Quantcast 2009 NBA: NBA Update

 

Burning the NBA

 

I was recently going through some of my old video games; my mother is having a garage sale soon, and I wanted to donate something to the cause other than holy underwear. I came across my GameCube (remember those?) copy of ‘Madden 07’, featuring 2006 NFL MVP Shaun Alexander on the cover. In that season, Alexander rushed for 1880 yards and 27 touchdowns, averaged 5.1 yards a carry, and led the Seahawks to their only Super Bowl appearance in franchise history.

That year also happened to be All-World offensive lineman Steve Hutchinson’s last year in Seattle, as the Vikings lured him away in free agency with a mammoth contract. The next season, injuries kept Alexander from appearing in six games, as he began absorbing hits he was not accustomed to with Hutchinson not there to block for him. The following year his snaps were reduced dramatically, and by 2008, he was the third running back in Washington.

Call it the Madden curse, call it injuries; the point is, Shaun Alexander lost Steve Hutchinson and, in turn, his career died.

It is amazing how one move in the offseason can drastically change the entire environment of a sports team. While professional football and baseball are team games relying on the cohesiveness of a unit over the dominance of one player, the LOSS of one such player can alter the course of the entire team. Is Adrian Peterson a great running back without Steve Hutchinson and Bryant McKinnie? Is Kevin Youkilis a .330 hitter without Jason Bay hitting behind him? Do the Tampa Bay Rays pitchers even have jobs without an incredible defense backing them up? How does Matt Ryan’s rookie season go if Michael Jenkins drops that first pass that led to a touchdown? On the plus side, in the NFL and in Major League Baseball, you can hide the absence of a dominant player with solid team efforts. The Los Angeles Dodgers remained the best team in baseball while Manny was sideline for 50 games, going an impressive 29-21. The Baltimore Ravens named Joe Flacco--the rookie from the University of Freaking Delaware--their starting quarterback, and they won a playoff game. Team, team, team.

In the NBA, you can win with one above average player, do well with one All-Star, and dominate with one dominant player. Anyone who says the NBA is not an individual talent-based sport must have closed their eyes for the entire 2007 season, which featured a Cavs team led by LeBron James making the Finals. Rookie Daniel ‘Boobie’ Gibson was the starting point guard for that team, and Sasha Pavlovic—remember him?---was the starting 2-guard. They were a textbook example of a team doing well thanks to one dominant player. What happened? They were massacred by the Spurs, who featured THREE dominant players—Tony Parker, Manu Ginobili, and Tim Duncan. 3 beats 1, every time.

Maybe this takes away from the overall aura of the NBA, from the concept of an actual team sport. I mean, the Cavs literally have a play they run where LeBron goes 1-on-5 against the other team. The Heat used the same strategy with Dwyane Wade against the Mavs in the 2006 Finals. The Lakers used to throw the ball into Shaq in the post, and then back the other four guys up to their own basket, assuming that Shaq would score (which he usually did) and setting up for their next defensive possession.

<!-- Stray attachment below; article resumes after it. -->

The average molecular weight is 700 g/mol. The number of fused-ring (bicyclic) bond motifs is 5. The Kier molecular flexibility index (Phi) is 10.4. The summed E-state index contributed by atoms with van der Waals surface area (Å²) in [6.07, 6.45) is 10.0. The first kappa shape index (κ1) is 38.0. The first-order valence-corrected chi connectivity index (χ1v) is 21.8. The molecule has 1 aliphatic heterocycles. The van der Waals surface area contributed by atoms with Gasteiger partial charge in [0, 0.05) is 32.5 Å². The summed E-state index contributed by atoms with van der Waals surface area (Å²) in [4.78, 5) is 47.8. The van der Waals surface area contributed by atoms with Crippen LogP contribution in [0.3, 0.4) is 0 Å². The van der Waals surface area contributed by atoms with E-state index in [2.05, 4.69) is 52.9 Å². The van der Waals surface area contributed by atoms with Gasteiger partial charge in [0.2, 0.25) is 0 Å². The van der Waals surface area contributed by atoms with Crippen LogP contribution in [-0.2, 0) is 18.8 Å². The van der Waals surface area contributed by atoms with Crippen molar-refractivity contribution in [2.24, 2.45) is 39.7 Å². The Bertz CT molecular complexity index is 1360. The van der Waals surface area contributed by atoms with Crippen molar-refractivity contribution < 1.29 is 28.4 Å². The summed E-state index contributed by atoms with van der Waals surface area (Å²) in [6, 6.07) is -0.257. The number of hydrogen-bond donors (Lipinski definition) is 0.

I’m writing all of this because, for the first time since the 2007 season, I’m legitimately excited for the start of the 2009-2010 Dallas Mavericks’ season. I never thought I would say this, but signing Jason Kidd and Shawn Marion saved the franchise. After this year’s second-round exit against the Nuggets, I would have put money on Dirk leaving the team in 2010, the year his contract went up. Assuming he re-signs, he gets to play with Kidd, Marion, Josh Howard, and Jason Terry for at least three more years. You know what? I think he does. With that, I present to you five burning questions and answers from the NBA thus far.

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1. Is Hedo Turkoglu out of his freaking mind?

Probably. I was looking at the two contracts offered to him by Portland and Toronto to see if there was some kind of incentive or privilege that the media missed, or some hidden clause that he would be a fool to pass up, or anything that would logically make signing with Toronto over Portland the right move. I couldn’t find anything, unless count $3 million more over the life of a contract than what he would have gotten from Portland an incentive.

I’ve lived in Dallas my whole life. This summer, it’s gotten up to 105, 103, 104, and 101. After a while, you can’t tell the difference. Hot is just hot, and that’s it. When you’re making as much money as these guys are, when does an extra $3 million sway your thinking when you have the chance to play for a contender? Portland is a possible 4-seed out west this year; Toronto will miss the playoffs and lose Chris Bosh next summer when he leaves footprints running back to the United States. But hey, Hedo. Enjoy your extra $3 million! My head hurts.